Portrait of a black bride
Image Credits: ShootDotEdit Customer @dianenicolephoto

Also, try not to force or set up a situation just to get a photo. Remember that this is not for you. It’s for your clients and their families. And this isn’t a bad thing either. You would be surprised at what happens when you just let your models do what they think is normal. Shoot your scene differently, looking past the expected stuff. Wedding photojournalism is about focusing on the now rather than thinking about what you will be doing 5 minutes from now or what photo you are going to take next. 

4. Don’t Get Caught Up In Gear

Yes, your gear is essential. It’s what allows you to photograph your couple’s special day. But it’s not necessarily what will impress your clients. So if you are preparing to dabble in some wedding photojournalism for the first time, you don’t have to go out and buy a new camera or a new lens. The key to using this style is assessing the situation and using the correct gear. Try to work with as much ambient light as possible. There may be instances where you need to turn to artificial lighting, but if you have light available, try using that for a different perspective and look. As you shoot more weddings in this style, you will eventually find a setup that works for you, and then you can simply stick with that. And this includes the lighting you use. 

Suggested Read: The Minimalist’s Guide To Wedding Photography Gear

5. Practice 

Infographic stating hone your skills by taking photos of your family and friends

Whether it’s figuring out your perfect setup or knowing when to anticipate moments that would perfectly fit with the definition of wedding photojournalism, just practice. Practice at home, with your family, friends, whoever is willing to be your model. Like any other photography style, it takes practice to get to the point where you are entirely familiar with the ins and outs of the style you choose. With wedding photojournalism, you won’t necessarily have a set shot list to guide you through the wedding. You will have to anticipate moments and capture them at the right time as they unfold. As you practice more, you might not get exactly what you will get as you shoot weddings, but at least it will help you improve your technique, give you lighting setup ideas and enhance the way you shoot.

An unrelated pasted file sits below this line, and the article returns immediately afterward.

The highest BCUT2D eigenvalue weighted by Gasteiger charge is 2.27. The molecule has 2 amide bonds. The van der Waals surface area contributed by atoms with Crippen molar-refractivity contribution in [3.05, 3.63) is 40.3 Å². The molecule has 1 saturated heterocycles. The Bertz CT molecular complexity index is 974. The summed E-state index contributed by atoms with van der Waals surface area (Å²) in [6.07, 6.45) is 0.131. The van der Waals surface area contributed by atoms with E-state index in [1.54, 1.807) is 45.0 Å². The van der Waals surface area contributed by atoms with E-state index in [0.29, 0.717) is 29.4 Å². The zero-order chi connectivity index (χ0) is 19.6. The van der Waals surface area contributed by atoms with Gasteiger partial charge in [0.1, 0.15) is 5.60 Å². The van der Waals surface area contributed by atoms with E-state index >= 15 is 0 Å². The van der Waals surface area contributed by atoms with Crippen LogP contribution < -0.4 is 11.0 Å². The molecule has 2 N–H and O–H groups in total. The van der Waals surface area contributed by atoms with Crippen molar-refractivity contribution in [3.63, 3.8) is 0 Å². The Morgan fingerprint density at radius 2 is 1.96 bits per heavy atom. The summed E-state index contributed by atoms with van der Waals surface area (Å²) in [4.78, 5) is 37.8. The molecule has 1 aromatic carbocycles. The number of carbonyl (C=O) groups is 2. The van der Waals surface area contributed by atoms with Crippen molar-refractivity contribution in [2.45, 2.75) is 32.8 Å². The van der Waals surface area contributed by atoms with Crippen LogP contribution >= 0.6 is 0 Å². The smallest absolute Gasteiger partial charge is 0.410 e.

Focus On The Now

Black and white portrait of a bride and groom dancing
Image Credits: ShootDotEdit Customer @robbmccormickphotography

As a wedding photographer, you may be used to creating a shot list and following that through a wedding. And of course, that might work for you, and it does work for most weddings. But if you are going to use photojournalism techniques at a wedding, you have to go beyond the key moments and find those little moments in between that show who your clients are. And this is where that comfort level comes into play. If they are comfortable with you, if your clients trust you, then they will feel like they have the permission to show you who they really are, and the same goes for their family members. Even if you don’t understand the intricacies of this style right from the start, that’s okay, practice when you are not shooting weddings. Just remember that it’s all about your couple and you having the understanding that you are not just taking portraits, you are telling a story through your photos.

At ShootDotEdit, we are passionate about seeing you evolve as a wedding photographer. But if post-production is taking too much time and getting in the way of that, let us help you with our professional photo editing services. To learn more about how we can help your wedding photography business, check out our pricing plans.